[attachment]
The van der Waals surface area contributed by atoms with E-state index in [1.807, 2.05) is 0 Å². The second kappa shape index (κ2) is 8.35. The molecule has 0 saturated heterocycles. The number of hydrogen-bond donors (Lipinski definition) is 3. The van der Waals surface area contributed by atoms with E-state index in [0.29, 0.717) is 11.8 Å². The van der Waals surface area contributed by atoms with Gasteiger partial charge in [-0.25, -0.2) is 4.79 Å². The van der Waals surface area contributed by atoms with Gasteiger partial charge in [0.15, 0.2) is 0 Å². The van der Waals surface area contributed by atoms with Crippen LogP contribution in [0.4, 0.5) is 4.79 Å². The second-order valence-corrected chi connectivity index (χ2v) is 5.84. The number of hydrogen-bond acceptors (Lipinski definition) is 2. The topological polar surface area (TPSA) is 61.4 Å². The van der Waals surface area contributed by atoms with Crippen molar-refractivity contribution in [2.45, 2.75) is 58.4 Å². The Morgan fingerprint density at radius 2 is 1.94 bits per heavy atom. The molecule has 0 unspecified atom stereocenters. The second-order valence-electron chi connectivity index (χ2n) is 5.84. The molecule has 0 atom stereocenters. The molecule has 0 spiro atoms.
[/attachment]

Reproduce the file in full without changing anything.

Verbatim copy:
The van der Waals surface area contributed by atoms with E-state index in [1.807, 2.05) is 0 Å². The second kappa shape index (κ2) is 8.35. The molecule has 0 saturated heterocycles. The number of hydrogen-bond donors (Lipinski definition) is 3. The van der Waals surface area contributed by atoms with E-state index in [0.29, 0.717) is 11.8 Å². The van der Waals surface area contributed by atoms with Gasteiger partial charge in [-0.25, -0.2) is 4.79 Å². The van der Waals surface area contributed by atoms with Gasteiger partial charge in [0.15, 0.2) is 0 Å². The van der Waals surface area contributed by atoms with Crippen LogP contribution in [0.4, 0.5) is 4.79 Å². The second-order valence-corrected chi connectivity index (χ2v) is 5.84. The number of hydrogen-bond acceptors (Lipinski definition) is 2. The topological polar surface area (TPSA) is 61.4 Å². The van der Waals surface area contributed by atoms with Crippen molar-refractivity contribution in [2.45, 2.75) is 58.4 Å². The Morgan fingerprint density at radius 2 is 1.94 bits per heavy atom. The molecule has 0 unspecified atom stereocenters. The second-order valence-electron chi connectivity index (χ2n) is 5.84. The molecule has 0 atom stereocenters. The molecule has 0 spiro atoms.